Different Leaders, Common Themes – U.S. and Japan


Japanese Prime Minister Taro Aso may have more in common with outgoing U.S. President Bush than with President-elect Obama – at least for now.

First of all, they are both in the same generation – Bush is 62 years old and Aso is five years older, which could make 47-year-old Obama look like their nephew, if not a son. Both Bush and Aso come from political and wealthy backgrounds. Bush’s father, George H. W. Bush, made it to the White House, while Aso’s grandfather Shigeru Yoshida served as Japan’s post-war prime minister. Both men joined family businesses before venturing into the political arena. Bush worked in his family’s oil business and Aso was involved in the cement and mining business of Aso Corp.

The recent “accidents” by Aso have created another addition to the Bush-Aso similarity list – gaffes, namely the mispronunciation of words. Bush’s pronunciation of the word “nuclear” often has been pointed out during his terms although he has not seemed to change the way he reads the word. Within his first two months in office, Aso, an avid reader of Japanese comics or anime, has failed to correctly pronounce more than a few Japanese words during his speeches – all written in kanji, modified Chinese characters that are used in the modern Japanese writing system.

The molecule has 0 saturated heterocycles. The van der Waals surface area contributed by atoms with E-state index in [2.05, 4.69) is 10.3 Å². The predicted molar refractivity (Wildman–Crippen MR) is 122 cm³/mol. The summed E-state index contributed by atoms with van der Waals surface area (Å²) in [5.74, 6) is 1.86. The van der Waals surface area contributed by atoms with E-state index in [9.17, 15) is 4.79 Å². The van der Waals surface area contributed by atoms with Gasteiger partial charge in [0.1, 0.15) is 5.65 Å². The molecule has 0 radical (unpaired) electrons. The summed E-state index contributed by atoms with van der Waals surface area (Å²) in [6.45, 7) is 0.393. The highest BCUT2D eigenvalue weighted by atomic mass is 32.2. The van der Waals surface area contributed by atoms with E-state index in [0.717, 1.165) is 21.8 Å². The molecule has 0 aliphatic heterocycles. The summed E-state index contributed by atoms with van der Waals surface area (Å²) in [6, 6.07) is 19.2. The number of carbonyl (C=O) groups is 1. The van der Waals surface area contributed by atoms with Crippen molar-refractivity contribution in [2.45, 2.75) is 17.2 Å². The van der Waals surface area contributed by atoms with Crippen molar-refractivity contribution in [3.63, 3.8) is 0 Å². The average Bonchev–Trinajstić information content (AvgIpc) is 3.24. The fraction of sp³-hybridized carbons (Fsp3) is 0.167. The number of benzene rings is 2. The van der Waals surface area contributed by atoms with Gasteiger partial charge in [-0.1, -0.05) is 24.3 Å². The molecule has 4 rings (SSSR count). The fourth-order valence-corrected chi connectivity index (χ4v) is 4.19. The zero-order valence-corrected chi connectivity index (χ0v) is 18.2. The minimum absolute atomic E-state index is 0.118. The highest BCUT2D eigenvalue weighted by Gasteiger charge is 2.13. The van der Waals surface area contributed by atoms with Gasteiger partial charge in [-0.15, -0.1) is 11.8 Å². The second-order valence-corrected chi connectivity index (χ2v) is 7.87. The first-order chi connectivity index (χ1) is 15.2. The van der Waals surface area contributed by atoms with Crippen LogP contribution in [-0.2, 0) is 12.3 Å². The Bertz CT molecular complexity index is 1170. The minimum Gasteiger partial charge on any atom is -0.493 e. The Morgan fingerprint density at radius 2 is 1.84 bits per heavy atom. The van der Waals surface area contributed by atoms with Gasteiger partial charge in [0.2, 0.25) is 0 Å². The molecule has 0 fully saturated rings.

When asked by reporters about his unique readings of the words, Aso responded, “Those were just reading errors, just mistakes.” Some critics made swift suggestions to Aso – to study kanji rather than read comic books.

During his meeting with a group of college students this month, Aso complained that he had not had enough time to read his favorite weekly comic books.

The Japanese Ministry of Education lists 1,945 characters as “joyo kanji,” the characters used on a daily basis. Japanese high school graduates are supposed to be able to read and write all of them.

But the widespread use of computers in classrooms and at home may be compromising students’ ability to write and read kanji characters as the built-in software does the work for them.

Perhaps their comic book loving prime minister is suffering from the same?

Read more blogs from Noriko Namiki

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